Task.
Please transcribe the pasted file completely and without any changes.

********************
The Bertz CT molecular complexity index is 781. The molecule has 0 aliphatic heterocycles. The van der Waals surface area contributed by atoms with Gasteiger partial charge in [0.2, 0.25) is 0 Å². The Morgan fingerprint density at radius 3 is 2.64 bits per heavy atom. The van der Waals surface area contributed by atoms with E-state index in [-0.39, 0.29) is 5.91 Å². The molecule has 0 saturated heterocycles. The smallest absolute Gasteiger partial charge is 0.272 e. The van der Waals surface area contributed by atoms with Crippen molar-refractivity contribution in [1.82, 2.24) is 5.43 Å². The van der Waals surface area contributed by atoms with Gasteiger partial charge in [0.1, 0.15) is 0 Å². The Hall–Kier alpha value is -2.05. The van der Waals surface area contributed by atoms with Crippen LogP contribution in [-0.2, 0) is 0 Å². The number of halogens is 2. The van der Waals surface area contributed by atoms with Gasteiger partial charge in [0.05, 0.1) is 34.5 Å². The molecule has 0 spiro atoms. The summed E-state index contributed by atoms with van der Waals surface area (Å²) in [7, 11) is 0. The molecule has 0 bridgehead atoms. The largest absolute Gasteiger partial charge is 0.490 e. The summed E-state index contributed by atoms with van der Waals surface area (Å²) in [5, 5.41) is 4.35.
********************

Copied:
The Bertz CT molecular complexity index is 781. The molecule has 0 aliphatic heterocycles. The van der Waals surface area contributed by atoms with Gasteiger partial charge in [0.2, 0.25) is 0 Å². The Morgan fingerprint density at radius 3 is 2.64 bits per heavy atom. The van der Waals surface area contributed by atoms with E-state index in [-0.39, 0.29) is 5.91 Å². The molecule has 0 saturated heterocycles. The smallest absolute Gasteiger partial charge is 0.272 e. The van der Waals surface area contributed by atoms with Crippen molar-refractivity contribution in [1.82, 2.24) is 5.43 Å². The van der Waals surface area contributed by atoms with Gasteiger partial charge in [0.1, 0.15) is 0 Å². The Hall–Kier alpha value is -2.05. The van der Waals surface area contributed by atoms with Crippen LogP contribution in [-0.2, 0) is 0 Å². The number of halogens is 2. The van der Waals surface area contributed by atoms with Gasteiger partial charge in [0.05, 0.1) is 34.5 Å². The molecule has 0 spiro atoms. The summed E-state index contributed by atoms with van der Waals surface area (Å²) in [7, 11) is 0. The molecule has 0 bridgehead atoms. The largest absolute Gasteiger partial charge is 0.490 e. The summed E-state index contributed by atoms with van der Waals surface area (Å²) in [5, 5.41) is 4.35.